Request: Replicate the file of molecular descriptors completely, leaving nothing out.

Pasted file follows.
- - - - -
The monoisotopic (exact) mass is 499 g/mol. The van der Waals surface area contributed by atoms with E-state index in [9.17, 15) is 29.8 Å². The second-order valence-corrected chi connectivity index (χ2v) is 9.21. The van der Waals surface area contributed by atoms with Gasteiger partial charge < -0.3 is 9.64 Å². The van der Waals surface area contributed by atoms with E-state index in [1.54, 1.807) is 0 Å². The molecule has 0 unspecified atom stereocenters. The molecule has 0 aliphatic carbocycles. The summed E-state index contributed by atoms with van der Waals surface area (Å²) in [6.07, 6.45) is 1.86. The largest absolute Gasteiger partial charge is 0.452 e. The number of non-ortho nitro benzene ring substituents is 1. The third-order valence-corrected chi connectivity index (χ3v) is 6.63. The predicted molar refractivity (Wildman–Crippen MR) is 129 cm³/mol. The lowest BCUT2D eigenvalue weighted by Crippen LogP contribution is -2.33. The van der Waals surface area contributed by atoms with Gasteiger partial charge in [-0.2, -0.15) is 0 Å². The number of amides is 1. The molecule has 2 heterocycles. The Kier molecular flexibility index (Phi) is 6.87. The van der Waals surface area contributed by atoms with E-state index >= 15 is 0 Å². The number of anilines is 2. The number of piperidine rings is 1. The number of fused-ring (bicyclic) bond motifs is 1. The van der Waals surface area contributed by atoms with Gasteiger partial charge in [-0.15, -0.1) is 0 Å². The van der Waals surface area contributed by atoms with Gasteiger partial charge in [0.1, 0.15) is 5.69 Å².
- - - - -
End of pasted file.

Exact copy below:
The monoisotopic (exact) mass is 499 g/mol. The van der Waals surface area contributed by atoms with E-state index in [9.17, 15) is 29.8 Å². The second-order valence-corrected chi connectivity index (χ2v) is 9.21. The van der Waals surface area contributed by atoms with Gasteiger partial charge < -0.3 is 9.64 Å². The van der Waals surface area contributed by atoms with E-state index in [1.54, 1.807) is 0 Å². The molecule has 0 unspecified atom stereocenters. The molecule has 0 aliphatic carbocycles. The summed E-state index contributed by atoms with van der Waals surface area (Å²) in [6.07, 6.45) is 1.86. The largest absolute Gasteiger partial charge is 0.452 e. The number of non-ortho nitro benzene ring substituents is 1. The third-order valence-corrected chi connectivity index (χ3v) is 6.63. The predicted molar refractivity (Wildman–Crippen MR) is 129 cm³/mol. The lowest BCUT2D eigenvalue weighted by Crippen LogP contribution is -2.33. The van der Waals surface area contributed by atoms with Gasteiger partial charge in [-0.2, -0.15) is 0 Å². The number of amides is 1. The molecule has 2 heterocycles. The Kier molecular flexibility index (Phi) is 6.87. The van der Waals surface area contributed by atoms with E-state index >= 15 is 0 Å². The number of anilines is 2. The number of piperidine rings is 1. The number of fused-ring (bicyclic) bond motifs is 1. The van der Waals surface area contributed by atoms with Gasteiger partial charge in [-0.15, -0.1) is 0 Å². The van der Waals surface area contributed by atoms with Gasteiger partial charge in [0.1, 0.15) is 5.69 Å².